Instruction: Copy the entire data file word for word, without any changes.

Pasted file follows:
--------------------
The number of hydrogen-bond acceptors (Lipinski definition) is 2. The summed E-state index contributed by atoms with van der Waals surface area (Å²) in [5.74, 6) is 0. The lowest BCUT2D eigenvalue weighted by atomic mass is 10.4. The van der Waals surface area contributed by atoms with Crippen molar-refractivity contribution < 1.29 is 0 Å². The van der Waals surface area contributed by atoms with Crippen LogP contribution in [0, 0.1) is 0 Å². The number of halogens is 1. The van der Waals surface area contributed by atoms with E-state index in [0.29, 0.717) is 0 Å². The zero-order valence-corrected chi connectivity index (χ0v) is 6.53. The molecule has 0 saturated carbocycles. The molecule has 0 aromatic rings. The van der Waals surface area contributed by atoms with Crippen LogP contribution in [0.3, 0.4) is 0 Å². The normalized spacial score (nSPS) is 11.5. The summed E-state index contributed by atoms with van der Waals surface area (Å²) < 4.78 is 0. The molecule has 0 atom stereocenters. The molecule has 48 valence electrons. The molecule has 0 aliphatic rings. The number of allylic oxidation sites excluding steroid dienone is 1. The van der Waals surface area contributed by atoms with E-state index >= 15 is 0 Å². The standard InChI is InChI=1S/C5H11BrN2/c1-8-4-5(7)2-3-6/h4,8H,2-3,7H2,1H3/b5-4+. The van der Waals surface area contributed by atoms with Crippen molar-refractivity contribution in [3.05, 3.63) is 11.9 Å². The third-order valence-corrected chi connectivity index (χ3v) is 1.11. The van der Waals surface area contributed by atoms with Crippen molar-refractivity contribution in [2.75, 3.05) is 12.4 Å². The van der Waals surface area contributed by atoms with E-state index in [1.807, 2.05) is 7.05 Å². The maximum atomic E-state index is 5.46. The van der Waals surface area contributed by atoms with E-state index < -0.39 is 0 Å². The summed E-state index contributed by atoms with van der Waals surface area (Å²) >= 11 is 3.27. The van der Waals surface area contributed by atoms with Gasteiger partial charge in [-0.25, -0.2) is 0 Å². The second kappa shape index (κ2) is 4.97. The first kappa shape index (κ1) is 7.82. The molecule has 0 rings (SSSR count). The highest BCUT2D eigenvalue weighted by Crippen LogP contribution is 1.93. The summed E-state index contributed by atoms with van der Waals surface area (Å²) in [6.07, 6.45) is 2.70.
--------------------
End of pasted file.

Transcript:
The number of hydrogen-bond acceptors (Lipinski definition) is 2. The summed E-state index contributed by atoms with van der Waals surface area (Å²) in [5.74, 6) is 0. The lowest BCUT2D eigenvalue weighted by atomic mass is 10.4. The van der Waals surface area contributed by atoms with Crippen molar-refractivity contribution < 1.29 is 0 Å². The van der Waals surface area contributed by atoms with Crippen LogP contribution in [0, 0.1) is 0 Å². The number of halogens is 1. The van der Waals surface area contributed by atoms with E-state index in [0.29, 0.717) is 0 Å². The zero-order valence-corrected chi connectivity index (χ0v) is 6.53. The molecule has 0 saturated carbocycles. The molecule has 0 aromatic rings. The van der Waals surface area contributed by atoms with Crippen LogP contribution in [0.3, 0.4) is 0 Å². The normalized spacial score (nSPS) is 11.5. The summed E-state index contributed by atoms with van der Waals surface area (Å²) < 4.78 is 0. The molecule has 0 atom stereocenters. The molecule has 48 valence electrons. The molecule has 0 aliphatic rings. The number of allylic oxidation sites excluding steroid dienone is 1. The van der Waals surface area contributed by atoms with E-state index >= 15 is 0 Å². The standard InChI is InChI=1S/C5H11BrN2/c1-8-4-5(7)2-3-6/h4,8H,2-3,7H2,1H3/b5-4+. The van der Waals surface area contributed by atoms with Crippen molar-refractivity contribution in [3.05, 3.63) is 11.9 Å². The third-order valence-corrected chi connectivity index (χ3v) is 1.11. The van der Waals surface area contributed by atoms with Crippen molar-refractivity contribution in [2.75, 3.05) is 12.4 Å². The van der Waals surface area contributed by atoms with E-state index in [1.807, 2.05) is 7.05 Å². The maximum atomic E-state index is 5.46. The van der Waals surface area contributed by atoms with E-state index < -0.39 is 0 Å². The summed E-state index contributed by atoms with van der Waals surface area (Å²) >= 11 is 3.27. The van der Waals surface area contributed by atoms with Gasteiger partial charge in [-0.25, -0.2) is 0 Å². The second kappa shape index (κ2) is 4.97. The first kappa shape index (κ1) is 7.82. The molecule has 0 rings (SSSR count). The highest BCUT2D eigenvalue weighted by Crippen LogP contribution is 1.93. The summed E-state index contributed by atoms with van der Waals surface area (Å²) in [6.07, 6.45) is 2.70.